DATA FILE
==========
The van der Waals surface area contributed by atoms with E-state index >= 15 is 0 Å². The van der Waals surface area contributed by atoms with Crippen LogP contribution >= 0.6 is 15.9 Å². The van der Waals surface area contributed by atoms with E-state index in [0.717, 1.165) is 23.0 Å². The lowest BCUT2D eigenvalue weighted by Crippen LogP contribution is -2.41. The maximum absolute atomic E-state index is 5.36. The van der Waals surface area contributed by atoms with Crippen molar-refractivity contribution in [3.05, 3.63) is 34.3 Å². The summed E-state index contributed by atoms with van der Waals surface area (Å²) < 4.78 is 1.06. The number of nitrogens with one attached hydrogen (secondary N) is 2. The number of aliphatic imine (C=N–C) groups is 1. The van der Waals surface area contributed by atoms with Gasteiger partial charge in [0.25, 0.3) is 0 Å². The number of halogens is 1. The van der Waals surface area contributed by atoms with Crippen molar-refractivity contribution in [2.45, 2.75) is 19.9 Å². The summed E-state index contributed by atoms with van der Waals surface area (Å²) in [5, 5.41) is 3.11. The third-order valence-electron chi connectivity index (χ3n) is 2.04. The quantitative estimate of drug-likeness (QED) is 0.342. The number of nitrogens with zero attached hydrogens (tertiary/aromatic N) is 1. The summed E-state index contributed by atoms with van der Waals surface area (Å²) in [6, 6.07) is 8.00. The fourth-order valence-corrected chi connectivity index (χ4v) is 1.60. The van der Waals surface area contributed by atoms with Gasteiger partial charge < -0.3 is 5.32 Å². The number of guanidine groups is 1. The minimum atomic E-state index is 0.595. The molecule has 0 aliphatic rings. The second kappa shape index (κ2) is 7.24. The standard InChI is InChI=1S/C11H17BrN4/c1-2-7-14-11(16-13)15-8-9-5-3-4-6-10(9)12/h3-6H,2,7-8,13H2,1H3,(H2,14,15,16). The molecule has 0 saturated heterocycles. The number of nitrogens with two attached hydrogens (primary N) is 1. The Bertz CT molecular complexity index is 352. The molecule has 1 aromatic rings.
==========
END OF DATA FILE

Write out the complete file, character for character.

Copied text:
The van der Waals surface area contributed by atoms with E-state index >= 15 is 0 Å². The van der Waals surface area contributed by atoms with Crippen LogP contribution >= 0.6 is 15.9 Å². The van der Waals surface area contributed by atoms with E-state index in [0.717, 1.165) is 23.0 Å². The lowest BCUT2D eigenvalue weighted by Crippen LogP contribution is -2.41. The maximum absolute atomic E-state index is 5.36. The van der Waals surface area contributed by atoms with Crippen molar-refractivity contribution in [3.05, 3.63) is 34.3 Å². The summed E-state index contributed by atoms with van der Waals surface area (Å²) < 4.78 is 1.06. The number of nitrogens with one attached hydrogen (secondary N) is 2. The number of aliphatic imine (C=N–C) groups is 1. The van der Waals surface area contributed by atoms with Gasteiger partial charge in [0.25, 0.3) is 0 Å². The number of halogens is 1. The van der Waals surface area contributed by atoms with Crippen molar-refractivity contribution in [2.45, 2.75) is 19.9 Å². The summed E-state index contributed by atoms with van der Waals surface area (Å²) in [5, 5.41) is 3.11. The third-order valence-electron chi connectivity index (χ3n) is 2.04. The quantitative estimate of drug-likeness (QED) is 0.342. The number of nitrogens with zero attached hydrogens (tertiary/aromatic N) is 1. The summed E-state index contributed by atoms with van der Waals surface area (Å²) in [6, 6.07) is 8.00. The fourth-order valence-corrected chi connectivity index (χ4v) is 1.60. The van der Waals surface area contributed by atoms with Gasteiger partial charge < -0.3 is 5.32 Å². The number of guanidine groups is 1. The minimum atomic E-state index is 0.595. The molecule has 0 aliphatic rings. The second kappa shape index (κ2) is 7.24. The standard InChI is InChI=1S/C11H17BrN4/c1-2-7-14-11(16-13)15-8-9-5-3-4-6-10(9)12/h3-6H,2,7-8,13H2,1H3,(H2,14,15,16). The molecule has 0 saturated heterocycles. The number of nitrogens with two attached hydrogens (primary N) is 1. The Bertz CT molecular complexity index is 352. The molecule has 1 aromatic rings.